In a hiring market dominated by a growing skills gap and the persistent challenge of finding qualified job candidates, many employers are increasingly turning to training programs to pick up some of the slack. After all, just because you couldn’t find the perfect candidate for the role doesn’t mean you can leave the position open indefinitely.
A robust training and onboarding program can get your relatively “green” employees up to speed, even for jobs that require a high level of skill. But the longer the training program, the more costly it is to train each employee, and the more costly it is to lose an employee who couldn’t successfully pass through the training period.
That’s where trainability comes in. Trainability refers to an individual’s ability to learn quickly and pick up on training. Will this person be able to successfully complete the training program and go on to be a fully-contributing, or even high-performing, employee? That is what trainability seeks to answer.
Trainability is really an amalgamation of a bunch of other factors that predict someone’s ability to learn quickly and pick up new skills successfully. One of the key underlying components of trainability comes from cognitive aptitude. Cognitive aptitude, also called cognitive ability or general intelligence, refers to a person’s ability to think critically, solve problems, and digest and apply new information. A lot of this has to do with general brainpower, but it also has as much to do with learning ability. Interestingly, repeated studies from Industrial-Organizational Psychology have demonstrated that cognitive aptitude is one of the most predictive factors of job performance, far more predictive than a person’s job experience or the quality of their interview. Even more interestingly: cognitive aptitude is equally predictive of job performance across every job level, from entry level to C-suite*.
That’s good news in today’s job market. Employers may be struggling to find candidates with the right set of acquired skills, but a candidate’s past job experience isn’t nearly as valuable as general cognitive aptitude when it comes to actually predicting their ultimate job performance.
Even better is the ease of measuring cognitive ability. A short assessment is more than enough to get a good read on someone’s cognitive ability, and by extension, their trainability. Cognitive aptitude assessments are highly correlated with training outcomes, directly leading to higher training completion rates and reduced training costs overall.
Take one national consumer lending company that started to use assessments to hire loan officers. The newly hired loan officers were required to go through a rigorous 3 to 4 week training course, followed by a federally mandated licensing exam. Those who did not successfully pass the training were not retained. The costs associated with losing an employee were high, considering the time spent recruiting each employee plus the time spent in the training process.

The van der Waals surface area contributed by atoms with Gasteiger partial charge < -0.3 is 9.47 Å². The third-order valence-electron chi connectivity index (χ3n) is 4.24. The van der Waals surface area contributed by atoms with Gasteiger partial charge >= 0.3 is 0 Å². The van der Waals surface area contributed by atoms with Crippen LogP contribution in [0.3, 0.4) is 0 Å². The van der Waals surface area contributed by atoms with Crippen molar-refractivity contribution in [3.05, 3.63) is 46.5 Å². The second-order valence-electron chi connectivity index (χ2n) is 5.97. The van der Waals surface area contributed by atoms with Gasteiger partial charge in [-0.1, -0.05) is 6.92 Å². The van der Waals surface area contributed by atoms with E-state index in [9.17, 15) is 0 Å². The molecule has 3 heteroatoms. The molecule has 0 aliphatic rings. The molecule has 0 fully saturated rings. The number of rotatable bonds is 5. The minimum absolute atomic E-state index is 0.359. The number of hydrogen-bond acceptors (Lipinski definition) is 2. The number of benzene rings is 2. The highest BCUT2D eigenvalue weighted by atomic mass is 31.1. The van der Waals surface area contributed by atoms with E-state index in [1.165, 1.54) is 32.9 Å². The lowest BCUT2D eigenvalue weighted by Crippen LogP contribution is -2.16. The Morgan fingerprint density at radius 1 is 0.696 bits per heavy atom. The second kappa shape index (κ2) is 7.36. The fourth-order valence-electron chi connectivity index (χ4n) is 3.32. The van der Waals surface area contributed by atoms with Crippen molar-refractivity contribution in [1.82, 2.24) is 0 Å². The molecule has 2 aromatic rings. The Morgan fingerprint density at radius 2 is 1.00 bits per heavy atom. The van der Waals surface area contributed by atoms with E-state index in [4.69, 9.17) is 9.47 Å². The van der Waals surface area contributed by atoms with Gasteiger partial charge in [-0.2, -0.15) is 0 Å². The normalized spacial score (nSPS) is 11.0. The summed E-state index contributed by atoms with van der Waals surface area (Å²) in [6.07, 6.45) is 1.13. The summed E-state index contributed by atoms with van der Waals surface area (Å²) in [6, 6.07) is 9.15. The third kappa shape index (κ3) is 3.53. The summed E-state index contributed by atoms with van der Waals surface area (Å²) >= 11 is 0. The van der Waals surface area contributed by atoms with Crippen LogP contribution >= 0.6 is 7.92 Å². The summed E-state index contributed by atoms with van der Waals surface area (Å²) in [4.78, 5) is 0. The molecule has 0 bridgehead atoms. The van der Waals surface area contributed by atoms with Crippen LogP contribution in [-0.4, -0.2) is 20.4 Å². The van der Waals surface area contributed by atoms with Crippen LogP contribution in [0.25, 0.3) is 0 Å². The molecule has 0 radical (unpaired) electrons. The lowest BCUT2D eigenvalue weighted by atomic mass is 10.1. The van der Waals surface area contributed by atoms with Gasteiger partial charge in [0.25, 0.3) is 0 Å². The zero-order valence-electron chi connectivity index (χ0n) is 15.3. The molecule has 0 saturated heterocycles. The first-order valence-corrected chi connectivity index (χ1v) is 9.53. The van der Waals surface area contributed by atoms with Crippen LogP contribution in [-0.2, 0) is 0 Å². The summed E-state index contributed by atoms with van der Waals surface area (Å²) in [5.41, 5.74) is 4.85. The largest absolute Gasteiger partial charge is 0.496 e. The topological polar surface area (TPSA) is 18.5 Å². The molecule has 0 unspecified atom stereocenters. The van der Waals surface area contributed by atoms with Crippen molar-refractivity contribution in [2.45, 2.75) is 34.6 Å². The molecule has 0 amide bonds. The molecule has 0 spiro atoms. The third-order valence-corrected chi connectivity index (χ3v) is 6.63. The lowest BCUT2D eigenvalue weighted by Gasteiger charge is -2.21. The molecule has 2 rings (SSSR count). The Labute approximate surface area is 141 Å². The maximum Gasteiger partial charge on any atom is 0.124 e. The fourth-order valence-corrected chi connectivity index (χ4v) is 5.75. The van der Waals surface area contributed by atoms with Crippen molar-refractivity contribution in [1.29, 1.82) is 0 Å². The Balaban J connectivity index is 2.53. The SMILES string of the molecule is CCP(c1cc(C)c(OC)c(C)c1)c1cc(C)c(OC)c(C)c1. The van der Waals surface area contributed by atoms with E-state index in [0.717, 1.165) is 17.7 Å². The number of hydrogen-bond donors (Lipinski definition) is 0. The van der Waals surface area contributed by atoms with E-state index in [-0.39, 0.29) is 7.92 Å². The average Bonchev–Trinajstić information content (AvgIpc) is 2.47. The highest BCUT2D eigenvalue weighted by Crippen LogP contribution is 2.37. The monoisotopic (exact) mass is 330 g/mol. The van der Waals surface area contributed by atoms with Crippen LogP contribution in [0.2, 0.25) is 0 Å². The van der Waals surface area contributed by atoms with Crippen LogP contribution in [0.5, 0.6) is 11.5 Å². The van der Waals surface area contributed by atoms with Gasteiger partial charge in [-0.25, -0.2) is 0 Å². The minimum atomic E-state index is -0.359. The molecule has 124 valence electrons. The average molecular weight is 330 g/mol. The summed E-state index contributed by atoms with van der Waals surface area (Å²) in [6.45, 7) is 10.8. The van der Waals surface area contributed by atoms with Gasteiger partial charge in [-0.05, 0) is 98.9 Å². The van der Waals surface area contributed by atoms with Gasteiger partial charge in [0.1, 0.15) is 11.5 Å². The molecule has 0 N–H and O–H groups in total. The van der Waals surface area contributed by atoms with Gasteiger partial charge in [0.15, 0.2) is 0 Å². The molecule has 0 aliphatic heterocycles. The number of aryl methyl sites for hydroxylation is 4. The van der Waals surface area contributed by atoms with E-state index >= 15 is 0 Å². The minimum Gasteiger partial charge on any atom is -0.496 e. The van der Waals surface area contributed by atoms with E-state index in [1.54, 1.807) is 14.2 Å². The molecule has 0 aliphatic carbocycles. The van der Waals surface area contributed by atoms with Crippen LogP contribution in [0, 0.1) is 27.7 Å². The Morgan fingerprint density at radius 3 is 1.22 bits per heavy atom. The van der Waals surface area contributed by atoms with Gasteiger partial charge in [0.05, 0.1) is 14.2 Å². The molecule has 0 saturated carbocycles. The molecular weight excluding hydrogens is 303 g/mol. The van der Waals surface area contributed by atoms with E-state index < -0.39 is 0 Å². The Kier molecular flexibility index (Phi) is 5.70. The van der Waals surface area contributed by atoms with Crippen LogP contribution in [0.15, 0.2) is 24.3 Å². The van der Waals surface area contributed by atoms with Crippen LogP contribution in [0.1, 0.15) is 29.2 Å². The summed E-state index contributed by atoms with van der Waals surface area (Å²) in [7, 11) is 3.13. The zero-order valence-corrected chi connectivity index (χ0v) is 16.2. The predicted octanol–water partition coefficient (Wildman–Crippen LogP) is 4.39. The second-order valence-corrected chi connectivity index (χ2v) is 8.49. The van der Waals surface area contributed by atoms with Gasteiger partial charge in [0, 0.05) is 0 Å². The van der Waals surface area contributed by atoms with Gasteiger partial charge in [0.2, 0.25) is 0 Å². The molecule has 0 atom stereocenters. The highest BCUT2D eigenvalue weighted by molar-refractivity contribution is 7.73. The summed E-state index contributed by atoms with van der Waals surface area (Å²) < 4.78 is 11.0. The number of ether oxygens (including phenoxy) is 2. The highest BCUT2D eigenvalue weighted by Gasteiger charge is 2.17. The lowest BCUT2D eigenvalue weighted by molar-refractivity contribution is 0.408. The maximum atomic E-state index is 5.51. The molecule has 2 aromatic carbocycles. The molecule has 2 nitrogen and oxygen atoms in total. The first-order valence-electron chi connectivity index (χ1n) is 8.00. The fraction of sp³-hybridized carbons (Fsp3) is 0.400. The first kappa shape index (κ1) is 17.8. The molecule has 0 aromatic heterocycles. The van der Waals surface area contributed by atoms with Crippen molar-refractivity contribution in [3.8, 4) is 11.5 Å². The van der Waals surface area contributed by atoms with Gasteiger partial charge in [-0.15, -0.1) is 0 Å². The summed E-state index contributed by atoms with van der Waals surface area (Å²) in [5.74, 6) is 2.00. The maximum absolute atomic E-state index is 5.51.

After administering the CCAT, one of Criteria’s cognitive aptitude tests, the company compared the employees’ test scores with whether or not they passed through training. What they found was that those employees who achieved a certain score on the assessment (in this case, a raw score of 25), were extremely likely to be able to pass through training. In this sample, 100% of the employees who achieved that score on the CCAT ended up finishing the training.
The training completion rates fell precipitously the lower the scores got, however. Of those who achieved less than a 19 on the test, just 45% passed through training.
This example demonstrates something important. Trainability isn’t just a concept; it is an outcome that can be measured. What percentage of new employees are passing through the training? Are your employees able to learn new skills later on in their careers? Are they able to keep up with changing technology? Most organizations are already measuring these types of outcomes, but not as many are evaluating it ahead of time in the hiring process.
Getting a read on a candidate’s trainability is especially critical if your organization is planning to invest a lot of time and resources into training each new group of employees. It’s simply too costly to leave a candidate’s trainability up to chance.
*Schmidt, F. & Hunter, J. (1998). The validity and utility of selection methods in personnel psychology: Practical and Theoretical Implications of 85 years of research findings. Psychological Bulletin, 124(2), 262-274.